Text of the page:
|Born||Louise Ruth Wolpert
30 August 1910
Königsberg, German Empire
|Died||20 October 2002
|Resting place||Brompton Cemetery, London|
Peter Haden-Guest, 4th Baron Haden-Guest
Patrick John Dolignon Furse
|Children||5, including Anthony Haden-Guest and John Furse|
Elisabeth Furse (30 August 1910 – 14 October 2002) was a Communist activist, World War II resistance escape route organizer, London bistro proprietress, and an early member of the Association of Cinematograph and Television Technicians (ACCT).
She was born Louise Ruth Wolpert in Königsberg, East Prussia (now Kaliningrad), and brought up in Berlin. Her father was a Russian-speaking Latvian Jew and a wealthy textile merchant; her mother, also Jewish, a German-speaking Lithuanian from a family of rich corn merchants. She was nicknamed "Lisl" by an aunt, from which she derived Elisabeth, the name she later adopted for herself.
As a teenager she joined the Communist Party, and in her early twenties collected money in France and England to help political refugees in Germany to escape the Nazis.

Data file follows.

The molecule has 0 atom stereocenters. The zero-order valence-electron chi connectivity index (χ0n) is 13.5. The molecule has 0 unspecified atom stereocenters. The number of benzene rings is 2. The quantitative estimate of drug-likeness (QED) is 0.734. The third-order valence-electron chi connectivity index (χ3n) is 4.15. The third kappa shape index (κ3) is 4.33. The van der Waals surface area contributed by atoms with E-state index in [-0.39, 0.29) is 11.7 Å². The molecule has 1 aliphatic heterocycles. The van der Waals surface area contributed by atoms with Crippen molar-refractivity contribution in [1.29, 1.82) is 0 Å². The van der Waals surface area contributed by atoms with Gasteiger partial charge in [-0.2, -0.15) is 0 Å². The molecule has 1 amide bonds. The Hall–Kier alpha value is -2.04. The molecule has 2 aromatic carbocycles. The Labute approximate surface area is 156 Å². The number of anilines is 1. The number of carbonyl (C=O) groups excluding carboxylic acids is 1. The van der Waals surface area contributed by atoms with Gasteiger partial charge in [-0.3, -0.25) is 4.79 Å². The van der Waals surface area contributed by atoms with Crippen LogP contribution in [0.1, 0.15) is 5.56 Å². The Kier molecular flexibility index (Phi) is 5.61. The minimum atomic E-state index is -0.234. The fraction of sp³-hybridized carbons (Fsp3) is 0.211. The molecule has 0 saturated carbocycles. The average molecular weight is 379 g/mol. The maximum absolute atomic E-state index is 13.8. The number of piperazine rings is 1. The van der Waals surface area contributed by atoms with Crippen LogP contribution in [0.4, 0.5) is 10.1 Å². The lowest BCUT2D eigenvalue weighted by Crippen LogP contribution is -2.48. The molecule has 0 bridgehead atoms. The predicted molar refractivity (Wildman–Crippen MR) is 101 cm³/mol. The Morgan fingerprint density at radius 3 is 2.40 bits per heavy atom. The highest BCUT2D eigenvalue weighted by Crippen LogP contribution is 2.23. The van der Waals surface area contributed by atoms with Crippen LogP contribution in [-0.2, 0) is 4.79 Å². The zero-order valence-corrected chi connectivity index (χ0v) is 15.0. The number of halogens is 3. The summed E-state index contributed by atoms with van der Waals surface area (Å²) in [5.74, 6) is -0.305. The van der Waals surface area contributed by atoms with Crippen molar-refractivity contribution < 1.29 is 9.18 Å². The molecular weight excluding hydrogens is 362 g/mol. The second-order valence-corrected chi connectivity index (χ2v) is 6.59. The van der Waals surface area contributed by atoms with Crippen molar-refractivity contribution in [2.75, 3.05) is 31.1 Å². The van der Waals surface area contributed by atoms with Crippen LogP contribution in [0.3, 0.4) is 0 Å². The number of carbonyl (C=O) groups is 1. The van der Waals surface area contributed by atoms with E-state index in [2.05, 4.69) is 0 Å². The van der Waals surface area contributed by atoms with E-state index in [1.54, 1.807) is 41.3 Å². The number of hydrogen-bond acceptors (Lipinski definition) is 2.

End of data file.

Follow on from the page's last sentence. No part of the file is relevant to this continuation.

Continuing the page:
In 1934, she married Bertie Coker, a fellow Communist. It was a marriage of convenience for a new nationality and legal residence outside Germany, where her activities with the Communists put her at risk of arrest and execution by the Gestapo. She left the Communist movement in 1934.
She was one of the earliest members (no. 35) of the Association of Cinematograph and Television Technicians (ACCT; founded in 1933).
World War II
Elisabeth was in France when war broke out. She made her way to Marseilles, where she joined MI9 and, with Ian Garrow, helped those opposed to the Germans escape occupied France via the Pat Line escape route. Her group was eventually betrayed, and after her release she returned to London.
She spent the rest of the war on the Devon estate of Patrick John Dolignon Furse (1918–2005), a British artist who was to become her third husband. They had four children, John Furse, Katharine (Katya), Anna and Sara.
In 1953 she started The Bistro, behind London's Royal Court Theatre with her husband. Under her eccentric management, The Bistro became a regular haunt of various journalists, politicians, artists and society figures, many of whom went on to become well-known public figures.
Furse wrote her life memoir, Dream Weaver, with the assistance of writer Ann Barr.
She died in 2002, aged 92, and was interred in Brompton Cemetery, London.